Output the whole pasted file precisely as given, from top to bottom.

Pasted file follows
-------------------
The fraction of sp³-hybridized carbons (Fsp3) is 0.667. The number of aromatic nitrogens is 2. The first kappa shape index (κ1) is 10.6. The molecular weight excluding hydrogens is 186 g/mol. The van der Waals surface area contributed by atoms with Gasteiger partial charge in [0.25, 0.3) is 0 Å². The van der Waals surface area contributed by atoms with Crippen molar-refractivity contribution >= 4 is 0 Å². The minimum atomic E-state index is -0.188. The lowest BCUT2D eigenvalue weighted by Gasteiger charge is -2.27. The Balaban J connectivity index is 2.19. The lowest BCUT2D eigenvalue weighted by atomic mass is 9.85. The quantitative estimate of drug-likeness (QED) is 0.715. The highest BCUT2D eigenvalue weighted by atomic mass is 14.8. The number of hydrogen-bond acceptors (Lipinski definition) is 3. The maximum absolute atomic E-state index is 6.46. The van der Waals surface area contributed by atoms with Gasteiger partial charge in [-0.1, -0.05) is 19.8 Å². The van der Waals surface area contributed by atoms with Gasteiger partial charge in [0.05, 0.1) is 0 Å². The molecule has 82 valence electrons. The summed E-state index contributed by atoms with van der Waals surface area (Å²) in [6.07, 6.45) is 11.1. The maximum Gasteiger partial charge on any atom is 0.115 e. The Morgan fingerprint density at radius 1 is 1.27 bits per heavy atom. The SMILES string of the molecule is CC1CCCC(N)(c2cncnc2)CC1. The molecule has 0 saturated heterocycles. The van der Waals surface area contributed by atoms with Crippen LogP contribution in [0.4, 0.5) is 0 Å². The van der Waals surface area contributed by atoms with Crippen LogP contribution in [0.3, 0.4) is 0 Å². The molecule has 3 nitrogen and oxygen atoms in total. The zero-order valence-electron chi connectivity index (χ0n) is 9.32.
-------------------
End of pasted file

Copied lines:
The fraction of sp³-hybridized carbons (Fsp3) is 0.667. The number of aromatic nitrogens is 2. The first kappa shape index (κ1) is 10.6. The molecular weight excluding hydrogens is 186 g/mol. The van der Waals surface area contributed by atoms with Gasteiger partial charge in [0.25, 0.3) is 0 Å². The van der Waals surface area contributed by atoms with Crippen molar-refractivity contribution >= 4 is 0 Å². The minimum atomic E-state index is -0.188. The lowest BCUT2D eigenvalue weighted by Gasteiger charge is -2.27. The Balaban J connectivity index is 2.19. The lowest BCUT2D eigenvalue weighted by atomic mass is 9.85. The quantitative estimate of drug-likeness (QED) is 0.715. The highest BCUT2D eigenvalue weighted by atomic mass is 14.8. The number of hydrogen-bond acceptors (Lipinski definition) is 3. The maximum absolute atomic E-state index is 6.46. The van der Waals surface area contributed by atoms with Gasteiger partial charge in [-0.1, -0.05) is 19.8 Å². The van der Waals surface area contributed by atoms with Gasteiger partial charge in [0.05, 0.1) is 0 Å². The molecule has 82 valence electrons. The summed E-state index contributed by atoms with van der Waals surface area (Å²) in [6.07, 6.45) is 11.1. The maximum Gasteiger partial charge on any atom is 0.115 e. The Morgan fingerprint density at radius 1 is 1.27 bits per heavy atom. The SMILES string of the molecule is CC1CCCC(N)(c2cncnc2)CC1. The molecule has 0 saturated heterocycles. The van der Waals surface area contributed by atoms with Crippen LogP contribution in [0.4, 0.5) is 0 Å². The van der Waals surface area contributed by atoms with Crippen LogP contribution in [0.3, 0.4) is 0 Å². The molecule has 3 nitrogen and oxygen atoms in total. The zero-order valence-electron chi connectivity index (χ0n) is 9.32.